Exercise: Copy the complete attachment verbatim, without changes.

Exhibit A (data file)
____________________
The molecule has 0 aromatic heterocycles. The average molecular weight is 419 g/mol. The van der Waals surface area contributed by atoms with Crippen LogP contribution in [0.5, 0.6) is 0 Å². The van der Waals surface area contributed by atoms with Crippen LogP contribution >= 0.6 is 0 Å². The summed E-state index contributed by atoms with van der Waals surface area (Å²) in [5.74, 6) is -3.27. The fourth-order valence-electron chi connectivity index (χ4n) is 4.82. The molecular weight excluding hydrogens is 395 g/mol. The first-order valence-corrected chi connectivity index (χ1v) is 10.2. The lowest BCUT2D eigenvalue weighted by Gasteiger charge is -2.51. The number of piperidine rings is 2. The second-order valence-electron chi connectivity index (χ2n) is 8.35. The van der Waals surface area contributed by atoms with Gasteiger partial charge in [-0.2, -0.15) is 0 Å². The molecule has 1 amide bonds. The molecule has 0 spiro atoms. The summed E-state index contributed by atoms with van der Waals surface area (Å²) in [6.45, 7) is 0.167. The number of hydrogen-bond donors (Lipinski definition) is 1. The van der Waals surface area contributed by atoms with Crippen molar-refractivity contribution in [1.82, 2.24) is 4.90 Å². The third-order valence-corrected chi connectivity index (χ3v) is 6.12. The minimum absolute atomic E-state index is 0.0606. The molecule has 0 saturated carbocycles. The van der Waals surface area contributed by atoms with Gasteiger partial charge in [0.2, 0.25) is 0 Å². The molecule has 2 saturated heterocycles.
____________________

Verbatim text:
The molecule has 0 aromatic heterocycles. The average molecular weight is 419 g/mol. The van der Waals surface area contributed by atoms with Crippen LogP contribution in [0.5, 0.6) is 0 Å². The van der Waals surface area contributed by atoms with Crippen LogP contribution >= 0.6 is 0 Å². The summed E-state index contributed by atoms with van der Waals surface area (Å²) in [5.74, 6) is -3.27. The fourth-order valence-electron chi connectivity index (χ4n) is 4.82. The molecular weight excluding hydrogens is 395 g/mol. The first-order valence-corrected chi connectivity index (χ1v) is 10.2. The lowest BCUT2D eigenvalue weighted by Gasteiger charge is -2.51. The number of piperidine rings is 2. The second-order valence-electron chi connectivity index (χ2n) is 8.35. The van der Waals surface area contributed by atoms with Gasteiger partial charge in [-0.2, -0.15) is 0 Å². The molecule has 1 amide bonds. The molecule has 0 spiro atoms. The summed E-state index contributed by atoms with van der Waals surface area (Å²) in [6.45, 7) is 0.167. The number of hydrogen-bond donors (Lipinski definition) is 1. The van der Waals surface area contributed by atoms with Crippen molar-refractivity contribution in [1.82, 2.24) is 4.90 Å². The third-order valence-corrected chi connectivity index (χ3v) is 6.12. The minimum absolute atomic E-state index is 0.0606. The molecule has 0 saturated carbocycles. The van der Waals surface area contributed by atoms with Gasteiger partial charge in [0.2, 0.25) is 0 Å². The molecule has 2 saturated heterocycles.